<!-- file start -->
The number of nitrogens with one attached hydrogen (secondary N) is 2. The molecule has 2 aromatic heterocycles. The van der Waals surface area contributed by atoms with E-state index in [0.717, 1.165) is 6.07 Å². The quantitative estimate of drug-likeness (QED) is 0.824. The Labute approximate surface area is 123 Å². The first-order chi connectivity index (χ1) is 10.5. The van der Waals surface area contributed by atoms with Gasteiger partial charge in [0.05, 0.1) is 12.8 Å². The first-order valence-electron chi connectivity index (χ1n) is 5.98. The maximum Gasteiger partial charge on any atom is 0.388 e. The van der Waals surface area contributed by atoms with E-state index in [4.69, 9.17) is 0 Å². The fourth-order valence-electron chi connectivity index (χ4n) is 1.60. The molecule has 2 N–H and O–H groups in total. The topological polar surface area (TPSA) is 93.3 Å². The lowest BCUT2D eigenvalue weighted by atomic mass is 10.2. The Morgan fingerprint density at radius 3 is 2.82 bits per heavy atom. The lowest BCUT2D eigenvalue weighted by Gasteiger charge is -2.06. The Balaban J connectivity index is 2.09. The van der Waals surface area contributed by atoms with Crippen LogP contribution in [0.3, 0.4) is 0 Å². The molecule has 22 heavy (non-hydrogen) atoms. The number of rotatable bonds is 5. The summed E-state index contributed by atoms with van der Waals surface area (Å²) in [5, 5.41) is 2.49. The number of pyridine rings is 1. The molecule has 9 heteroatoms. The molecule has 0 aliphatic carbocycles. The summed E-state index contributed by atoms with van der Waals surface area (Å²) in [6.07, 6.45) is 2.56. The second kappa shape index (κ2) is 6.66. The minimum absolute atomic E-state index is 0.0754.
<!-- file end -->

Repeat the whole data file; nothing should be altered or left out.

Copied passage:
The number of nitrogens with one attached hydrogen (secondary N) is 2. The molecule has 2 aromatic heterocycles. The van der Waals surface area contributed by atoms with E-state index in [0.717, 1.165) is 6.07 Å². The quantitative estimate of drug-likeness (QED) is 0.824. The Labute approximate surface area is 123 Å². The first-order chi connectivity index (χ1) is 10.5. The van der Waals surface area contributed by atoms with Gasteiger partial charge in [0.05, 0.1) is 12.8 Å². The first-order valence-electron chi connectivity index (χ1n) is 5.98. The maximum Gasteiger partial charge on any atom is 0.388 e. The van der Waals surface area contributed by atoms with E-state index in [4.69, 9.17) is 0 Å². The fourth-order valence-electron chi connectivity index (χ4n) is 1.60. The molecule has 2 N–H and O–H groups in total. The topological polar surface area (TPSA) is 93.3 Å². The lowest BCUT2D eigenvalue weighted by atomic mass is 10.2. The Morgan fingerprint density at radius 3 is 2.82 bits per heavy atom. The lowest BCUT2D eigenvalue weighted by Gasteiger charge is -2.06. The Balaban J connectivity index is 2.09. The van der Waals surface area contributed by atoms with Crippen LogP contribution in [0.3, 0.4) is 0 Å². The molecule has 22 heavy (non-hydrogen) atoms. The number of rotatable bonds is 5. The summed E-state index contributed by atoms with van der Waals surface area (Å²) in [5, 5.41) is 2.49. The number of pyridine rings is 1. The molecule has 9 heteroatoms. The molecule has 0 aliphatic carbocycles. The summed E-state index contributed by atoms with van der Waals surface area (Å²) in [6.07, 6.45) is 2.56. The second kappa shape index (κ2) is 6.66. The minimum absolute atomic E-state index is 0.0754.